\[ \mathsf{SE}(\hat{p}_1 - \hat{p}_2) = \sqrt{ \frac{p_1(1-p_1)}{n_1} + \frac{p_2(1-p_2)}{n_2}} \]

The plug-in estimate using \(\hat{p}_1\) and \(\hat{p}_2\) is what we use. (For hypothesis testing, we do not use the Agresti-Coull modification.)

chimpA
# A tibble: 2 × 3
      x     n     p
  <dbl> <dbl> <dbl>
1    60    90 0.667
2    16    30 0.533
se = chimpA %>% 
  mutate(var = p*(1-p)/n) %>% 
  summarize(se = sqrt(sum(var))) %>% 
  pull(se)

se
[1] 0.1037566
z2 = chimpA_sum$stat / se
z2
[1] 1.285059
pval_3 = 2 * pnorm(-abs(z2))

pval_3
[1] 0.1987717

This p-value is nearly the same as the previous ones.

23.4.4 Likelihood Ratio Test

Finally, we examine a likelihood ratio test approach. We examined likelihood earlier. In a hypothesis testing setting, we estimate the parameters that maximize the likelihood for both the restricted null hypothesis and the more general alternative hypothesis. We calculate the likelihood ratio test statistic, \[ G = 2 \ln(\hat{L}_1 - \hat{L}_0) \] where \(\hat{L}_0\) is the likelihood of the data maximized under the null hypothesis and \(\hat{L}_1\) is the likelihood maximized under the alternative hypothesis. Theory says that this statistic has a chi-square distribution with degrees of freedom equal to the difference in the number of parameters.

The null hypothesis has a single estimated parameter

\[ \hat{p}_1 = \hat{p}_2 = \frac{60+16}{90+30} \doteq 0.633 \]

The alternative hypothesis has two parameters as the probabilities are allowed to be different: \(\hat{p}_1 = 60/90 \doteq 0.667\) and \(\hat{p}_2 = 16/30 \doteq 0.533\).

The difference in the number of degrees of freedom is \(2-1 = 1\). So, the approximate sampling distribution of \(G\) when the null hypothesis is true chi-square with 1 degree of freedom.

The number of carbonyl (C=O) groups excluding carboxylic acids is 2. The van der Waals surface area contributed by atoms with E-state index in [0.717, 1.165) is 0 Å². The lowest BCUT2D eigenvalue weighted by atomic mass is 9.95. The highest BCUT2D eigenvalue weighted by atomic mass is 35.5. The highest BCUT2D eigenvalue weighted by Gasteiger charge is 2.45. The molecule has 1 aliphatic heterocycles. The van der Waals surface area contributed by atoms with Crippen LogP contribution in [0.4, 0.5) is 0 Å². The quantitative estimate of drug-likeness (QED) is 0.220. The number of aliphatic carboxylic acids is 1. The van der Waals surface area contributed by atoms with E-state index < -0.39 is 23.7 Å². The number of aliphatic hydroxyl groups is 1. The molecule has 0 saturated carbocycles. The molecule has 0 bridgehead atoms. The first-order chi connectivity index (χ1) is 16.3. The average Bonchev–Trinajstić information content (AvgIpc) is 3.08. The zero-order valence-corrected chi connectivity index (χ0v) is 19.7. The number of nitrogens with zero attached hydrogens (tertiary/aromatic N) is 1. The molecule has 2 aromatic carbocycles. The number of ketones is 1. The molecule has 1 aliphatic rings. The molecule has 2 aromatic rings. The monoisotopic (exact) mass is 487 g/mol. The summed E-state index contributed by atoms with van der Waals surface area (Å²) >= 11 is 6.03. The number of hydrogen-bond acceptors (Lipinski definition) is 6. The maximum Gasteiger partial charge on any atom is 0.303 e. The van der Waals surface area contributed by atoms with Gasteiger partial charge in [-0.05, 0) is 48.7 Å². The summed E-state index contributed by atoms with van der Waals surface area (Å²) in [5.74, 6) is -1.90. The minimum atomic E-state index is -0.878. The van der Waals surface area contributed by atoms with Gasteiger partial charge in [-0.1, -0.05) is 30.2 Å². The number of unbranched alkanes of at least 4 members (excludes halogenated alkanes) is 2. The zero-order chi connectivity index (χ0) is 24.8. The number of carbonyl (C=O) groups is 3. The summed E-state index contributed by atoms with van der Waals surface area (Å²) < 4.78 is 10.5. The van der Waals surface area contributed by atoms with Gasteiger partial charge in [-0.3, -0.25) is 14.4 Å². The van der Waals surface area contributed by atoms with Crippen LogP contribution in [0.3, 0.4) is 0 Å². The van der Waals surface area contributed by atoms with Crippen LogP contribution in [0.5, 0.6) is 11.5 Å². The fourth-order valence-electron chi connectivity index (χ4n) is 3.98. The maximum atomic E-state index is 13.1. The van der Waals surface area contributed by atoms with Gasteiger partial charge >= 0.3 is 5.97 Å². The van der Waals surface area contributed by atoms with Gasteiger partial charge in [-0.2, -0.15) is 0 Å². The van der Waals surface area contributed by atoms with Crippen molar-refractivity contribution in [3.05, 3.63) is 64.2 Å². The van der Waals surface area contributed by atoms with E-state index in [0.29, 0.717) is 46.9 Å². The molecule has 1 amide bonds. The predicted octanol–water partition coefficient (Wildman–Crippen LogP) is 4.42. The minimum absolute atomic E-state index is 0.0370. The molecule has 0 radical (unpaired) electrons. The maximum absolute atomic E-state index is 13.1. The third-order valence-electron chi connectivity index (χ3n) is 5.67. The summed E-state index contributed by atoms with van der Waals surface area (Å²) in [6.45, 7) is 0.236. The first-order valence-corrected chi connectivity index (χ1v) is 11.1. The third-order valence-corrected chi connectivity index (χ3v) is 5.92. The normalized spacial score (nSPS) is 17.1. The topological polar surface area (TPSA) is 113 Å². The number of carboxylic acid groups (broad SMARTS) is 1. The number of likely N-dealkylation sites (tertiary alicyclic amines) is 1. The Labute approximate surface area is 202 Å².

The following R code calculates both log-likelihood values and the test statistic.

chimpA = chimpA %>% 
  mutate(p_0 = sum(x)/sum(n),
         logl_0 = dbinom(x, n, p_0, log = TRUE),
         logl_1 = dbinom(x, n, p, log = TRUE))

chimpA
# A tibble: 2 × 6
      x     n     p   p_0 logl_0 logl_1
  <dbl> <dbl> <dbl> <dbl>  <dbl>  <dbl>
1    60    90 0.667 0.633  -2.64  -2.42
2    16    30 0.533 0.633  -2.56  -1.93
chimpA_logl = chimpA %>% 
  summarize(logl_0 = sum(logl_0),
            logl_1 = sum(logl_1),
            G = 2*(logl_1 - logl_0),
            pval = 1 - pchisq(G,1))

chimpA_logl
# A tibble: 1 × 4
  logl_0 logl_1     G  pval
   <dbl>  <dbl> <dbl> <dbl>
1  -5.20  -4.35  1.69 0.194

Here is a graph of the chi-square distribution to illustrate the value of the p-value.

gchisq(1, a = 0.2, b = 6) +
  geom_chisq_fill(a = chimpA_logl$G, b = 6) +
  geom_vline(xintercept = 0)

23.4.5 Interpretation

Regardless how the p-value is calculated, the interpretation is the same.

The data is consistent with there being no difference in the probabilities that Chimpanzee A makes the prosocial choices with and without a partner (\(p = 0.2\)).

Note that this data does not contain strong evidence that these probabilities are equal. There is simply a lack of evidence that they are different. The main factor is that with only 30 trials without a partner, there is a lot of uncertainty in the value of this probability and many of the plausible values are also plausible for the probability with a partner. The authors of the study combined the data from all chimpanzees to demonstrate the point they wished to make by increasing the sample sizes for both groups. This analysis requires the assumption that the chimpanzees all have the same prosocial probability when there is a partner. We examine this next.

23.5 Comparing Multiple Probabilities

A model for the seven chimpanzees is that they each have their own prosocial choice probability.

\[ X_i \sim \text{Binomial}(n_i, p_i) \text{ for $i=1,\ldots,7$} \]

Here is a summary of the data for each partner.

actor n prosocial selfish phat
A 90 60 30 0.667
B 90 60 30 0.667
C 90 57 33 0.633
D 90 50 40 0.556
E 90 48 42 0.533
F 90 47 43 0.522
G 70 37 33 0.529

The overall prosocial rate is \(359/610 = 0.589\).

ggplot(chimps1) +
  geom_pointrange(aes(x = actor, y = phat, ymin = ci_a, ymax = ci_b)) +
  xlab("Chimpanzee Label") +
  ylab("Prosocial Choice Probability") +
  ggtitle("Prosocial Choice Experiment with Partners") +
  theme_minimal()
Maximum Likelihood Estimates and Agresti-Coull 95% Confidence Intervals

Figure 23.1: Maximum Likelihood Estimates and Agresti-Coull 95% Confidence Intervals

The question we wish to address with a hypotheses test is: Does each chimpanzee has the same probability of making the prosocial choice good fit to the data? Or, is there evidence in the data that the chimpanzees behave individually?